Horror Hosts are as well-loved these days as the monsters they present on television. Zacherley, the Cool Ghoul is my personal favorite but they do abound. One such character presents himself as Dr. Gangrene and runs amok periodically when he gets loose from the TV studio.
The actor who gives the good Doctor voice is a native of Nashville, TN. I tracked him down on the internet when I heard of a strange occurrence at the 2006 monster con known as Wonderfest and held in Louisville, KY. Underwood is a big part of the con and come May of 2010, heâ€™ll be at it again.
Jessie Lilley: Larry, how did your interest in classic horror develop?
Larry Underwood: As a kid it seems I was interested in horror as long as I can remember. There was a show on weekday afternoons in Nashville called â€śThe Big Showâ€ť where they showed all the Universal classic horror films. They would have a Creature week, where theyâ€™d show all the Creature from the Black Lagoon films, or a Frankenstein week with all the Frankenstein films. That was my first introduction to the Universal monsters and I was hooked! I was also a big fan of the horror comic books, and remember buying as many as I could as a kid.
JL: Where did Doc Gangrene come from?
LU: I started a cable access show in 1999, and the character came to life because of a strange coincidence. Around that time the TV show ER was really popular, and I was getting stopped on an almost daily basis and told, â€śYou look just like that guy on ER.â€ť Well, that guy was Anthony Edwards, and his character was Dr. Green. So I thought, why not do a play on words and make my character Dr. Gangrene? I work in a hospital in my day job, and have lots of friends who are research doctors. I asked them for spare equipment, beakers and flasks, etc., and they came through for me, so making the character a mad scientist just seemed the logical thing to do.
JL: Who were your influences?
LU: At the time I had only really seen a couple of hosts â€“ Sir Cecil Creape, who was our local host in the 70s and I had seen as a kid; Elvira, who of course we all knew from her national show, and Joe Bob Briggs from TNTâ€™s Monstervision. I later got a chance to see lots of other hosts, but at the time I started that was all I had seen. So those three, and the hosts from the horror comics would be my influences, I suppose.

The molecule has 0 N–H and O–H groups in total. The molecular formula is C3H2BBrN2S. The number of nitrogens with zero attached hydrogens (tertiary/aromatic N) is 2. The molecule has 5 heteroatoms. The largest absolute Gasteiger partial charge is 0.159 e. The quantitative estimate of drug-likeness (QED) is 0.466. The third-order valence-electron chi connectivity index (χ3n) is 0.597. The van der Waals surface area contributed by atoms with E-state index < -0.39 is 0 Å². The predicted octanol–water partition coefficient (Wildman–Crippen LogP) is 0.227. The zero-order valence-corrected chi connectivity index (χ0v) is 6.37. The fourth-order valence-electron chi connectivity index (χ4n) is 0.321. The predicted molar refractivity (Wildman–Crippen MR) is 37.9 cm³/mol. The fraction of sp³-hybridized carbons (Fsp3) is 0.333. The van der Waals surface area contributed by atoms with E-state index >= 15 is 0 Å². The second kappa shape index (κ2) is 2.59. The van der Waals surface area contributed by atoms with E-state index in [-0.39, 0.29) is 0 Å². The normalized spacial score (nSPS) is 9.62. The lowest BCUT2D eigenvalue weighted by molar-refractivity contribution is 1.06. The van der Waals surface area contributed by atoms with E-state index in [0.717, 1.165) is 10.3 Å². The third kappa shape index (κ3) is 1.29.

JL: Where did the concept for the live show come from?
LU: A few years ago I attended Wonderfest as a guest for the first time. I hosted the movie â€śThe She Creatureâ€ť along with special guest Bob Burns. The next year we hosted several short movies of Bobâ€™s, including an episode from the original Ghost Busters TV show he stared in as Tracy the gorilla. That year he appeared at the end of the show as Tracy the gorilla, and his wife Kathy appeared as Miss Shock, a character she had played years earlier on a horror host show called Shock Theater in Texas.
I had done a series of spook shows in Nashville and really loved them. They were really successful and a lot of fun, so I talked with Dave Conover, the Wonderfest organizer, about bringing the live show there and he thought it was a great idea. One movie I had always wanted to do live was â€śThe Tingler.â€ť It is just custom built for this sort of thing, so we made plans to show it in 2006.
JL: Did Bob Burns know about this ahead of time or did he wing it?
LU: We had talked several times about my plans for the show and he knew all about it. One thing I had wanted to do was rig the first row of seats to vibrate like William Castle did, but we never came up with a cheap enough way to do it. I almost went and bought a bunch of little vibrators from an adult store and wired them to the bottom of the metal chairs! That would have really been a story to tell!! But we decided to scrap that idea due to cost, and I spent the money instead on building the giant tingler. Bob saw the beast for the first time about an hour before the show. John Goodwin, the CSI makeup artist, played my associate Dr. Princent Vice in the show. He made an incredibly gruesome looking scar that was sewn up with shoestrings, and he pre-attached it to Bobâ€™s back before the show. That way we could show the audience our handiwork post-operation. Great stuff!
JL: Is it a traveling show?
LU: Naw, I can really only do about one show a year, and Wonderfest is it. Like I said, I have done several spook shows here in Nashville. They are a lot of fun. I love live theater and audience reaction.
JL: Who made The Tingler you used?
LU: I did. It was built our of foam and hot glue, and my friend Eathen Allen, who actually wore the costume in the show, helped paint it, which we did with spray paint. It was actually really durable since I made it out of thick foam. I left it in Louisville and one of the Wonderfest staff kept it. Who knows what future adventures are in store for it â€“ Iâ€™d guess itâ€™ll make a Halloween appearance or two in the future.
JL: Thanks Larry, for taking the time to enlighten our readers. Iâ€™m sure theyâ€™ll all be down to Wonderfest in 2010 to see what you do next.
Interview: Dr. Gangrene – Horror Host